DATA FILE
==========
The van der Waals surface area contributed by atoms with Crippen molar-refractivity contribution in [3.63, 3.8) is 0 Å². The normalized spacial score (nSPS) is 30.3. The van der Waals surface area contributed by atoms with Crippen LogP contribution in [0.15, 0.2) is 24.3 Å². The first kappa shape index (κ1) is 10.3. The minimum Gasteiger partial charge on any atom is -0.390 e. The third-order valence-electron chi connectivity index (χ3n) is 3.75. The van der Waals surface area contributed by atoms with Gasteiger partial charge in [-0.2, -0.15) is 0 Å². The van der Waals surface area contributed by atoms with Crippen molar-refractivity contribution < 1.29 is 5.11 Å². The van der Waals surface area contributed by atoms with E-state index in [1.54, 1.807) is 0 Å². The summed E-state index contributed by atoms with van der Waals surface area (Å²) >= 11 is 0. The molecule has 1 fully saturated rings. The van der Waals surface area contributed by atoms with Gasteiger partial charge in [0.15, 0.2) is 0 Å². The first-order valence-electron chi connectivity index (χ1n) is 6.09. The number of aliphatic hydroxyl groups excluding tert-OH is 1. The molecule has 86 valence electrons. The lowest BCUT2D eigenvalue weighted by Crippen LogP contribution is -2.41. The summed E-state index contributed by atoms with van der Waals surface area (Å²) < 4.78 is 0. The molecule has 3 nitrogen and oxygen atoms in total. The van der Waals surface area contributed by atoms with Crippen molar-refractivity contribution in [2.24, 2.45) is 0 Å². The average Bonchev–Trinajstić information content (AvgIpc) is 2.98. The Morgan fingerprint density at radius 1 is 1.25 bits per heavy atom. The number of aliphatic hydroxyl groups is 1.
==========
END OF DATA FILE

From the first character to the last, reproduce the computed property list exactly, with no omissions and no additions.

The van der Waals surface area contributed by atoms with Crippen molar-refractivity contribution in [3.63, 3.8) is 0 Å². The normalized spacial score (nSPS) is 30.3. The van der Waals surface area contributed by atoms with Crippen LogP contribution in [0.15, 0.2) is 24.3 Å². The first kappa shape index (κ1) is 10.3. The minimum Gasteiger partial charge on any atom is -0.390 e. The third-order valence-electron chi connectivity index (χ3n) is 3.75. The van der Waals surface area contributed by atoms with Gasteiger partial charge in [-0.2, -0.15) is 0 Å². The van der Waals surface area contributed by atoms with Crippen molar-refractivity contribution < 1.29 is 5.11 Å². The van der Waals surface area contributed by atoms with E-state index in [1.54, 1.807) is 0 Å². The summed E-state index contributed by atoms with van der Waals surface area (Å²) >= 11 is 0. The molecule has 1 fully saturated rings. The van der Waals surface area contributed by atoms with Gasteiger partial charge in [0.15, 0.2) is 0 Å². The first-order valence-electron chi connectivity index (χ1n) is 6.09. The number of aliphatic hydroxyl groups excluding tert-OH is 1. The molecule has 86 valence electrons. The lowest BCUT2D eigenvalue weighted by Crippen LogP contribution is -2.41. The summed E-state index contributed by atoms with van der Waals surface area (Å²) < 4.78 is 0. The molecule has 3 nitrogen and oxygen atoms in total. The van der Waals surface area contributed by atoms with Crippen molar-refractivity contribution in [2.24, 2.45) is 0 Å². The average Bonchev–Trinajstić information content (AvgIpc) is 2.98. The Morgan fingerprint density at radius 1 is 1.25 bits per heavy atom. The number of aliphatic hydroxyl groups is 1.